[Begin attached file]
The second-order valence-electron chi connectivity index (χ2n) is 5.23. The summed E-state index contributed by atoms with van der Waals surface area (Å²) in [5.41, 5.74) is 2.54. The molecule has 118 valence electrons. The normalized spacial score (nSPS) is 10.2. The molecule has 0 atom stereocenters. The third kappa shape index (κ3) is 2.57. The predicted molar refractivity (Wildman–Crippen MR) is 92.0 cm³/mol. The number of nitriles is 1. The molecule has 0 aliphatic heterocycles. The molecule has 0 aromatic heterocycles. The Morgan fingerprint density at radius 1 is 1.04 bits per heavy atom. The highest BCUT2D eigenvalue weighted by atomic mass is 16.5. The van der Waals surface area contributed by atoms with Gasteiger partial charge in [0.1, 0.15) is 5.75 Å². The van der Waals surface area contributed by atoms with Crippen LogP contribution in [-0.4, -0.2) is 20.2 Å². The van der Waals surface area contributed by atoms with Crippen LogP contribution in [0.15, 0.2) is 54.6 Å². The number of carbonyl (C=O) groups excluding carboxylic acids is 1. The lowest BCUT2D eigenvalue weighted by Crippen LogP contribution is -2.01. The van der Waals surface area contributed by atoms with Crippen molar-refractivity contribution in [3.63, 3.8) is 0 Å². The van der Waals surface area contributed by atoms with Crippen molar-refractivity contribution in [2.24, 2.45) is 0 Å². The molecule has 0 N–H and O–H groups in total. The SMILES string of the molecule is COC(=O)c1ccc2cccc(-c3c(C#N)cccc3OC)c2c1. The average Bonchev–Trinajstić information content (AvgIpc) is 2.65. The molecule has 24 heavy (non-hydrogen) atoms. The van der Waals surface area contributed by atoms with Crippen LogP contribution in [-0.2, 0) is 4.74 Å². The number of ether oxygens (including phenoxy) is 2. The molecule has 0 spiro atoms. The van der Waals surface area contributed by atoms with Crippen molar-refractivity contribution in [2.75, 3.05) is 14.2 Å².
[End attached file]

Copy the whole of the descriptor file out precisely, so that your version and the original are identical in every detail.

The second-order valence-electron chi connectivity index (χ2n) is 5.23. The summed E-state index contributed by atoms with van der Waals surface area (Å²) in [5.41, 5.74) is 2.54. The molecule has 118 valence electrons. The normalized spacial score (nSPS) is 10.2. The molecule has 0 atom stereocenters. The third kappa shape index (κ3) is 2.57. The predicted molar refractivity (Wildman–Crippen MR) is 92.0 cm³/mol. The number of nitriles is 1. The molecule has 0 aliphatic heterocycles. The molecule has 0 aromatic heterocycles. The Morgan fingerprint density at radius 1 is 1.04 bits per heavy atom. The highest BCUT2D eigenvalue weighted by atomic mass is 16.5. The van der Waals surface area contributed by atoms with Gasteiger partial charge in [0.1, 0.15) is 5.75 Å². The van der Waals surface area contributed by atoms with Crippen LogP contribution in [-0.4, -0.2) is 20.2 Å². The van der Waals surface area contributed by atoms with Crippen LogP contribution in [0.15, 0.2) is 54.6 Å². The number of carbonyl (C=O) groups excluding carboxylic acids is 1. The lowest BCUT2D eigenvalue weighted by Crippen LogP contribution is -2.01. The van der Waals surface area contributed by atoms with Crippen molar-refractivity contribution in [3.63, 3.8) is 0 Å². The van der Waals surface area contributed by atoms with Crippen molar-refractivity contribution in [2.24, 2.45) is 0 Å². The molecule has 0 N–H and O–H groups in total. The SMILES string of the molecule is COC(=O)c1ccc2cccc(-c3c(C#N)cccc3OC)c2c1. The average Bonchev–Trinajstić information content (AvgIpc) is 2.65. The molecule has 24 heavy (non-hydrogen) atoms. The van der Waals surface area contributed by atoms with Crippen LogP contribution in [-0.2, 0) is 4.74 Å². The number of ether oxygens (including phenoxy) is 2. The molecule has 0 spiro atoms. The van der Waals surface area contributed by atoms with Crippen molar-refractivity contribution in [2.75, 3.05) is 14.2 Å².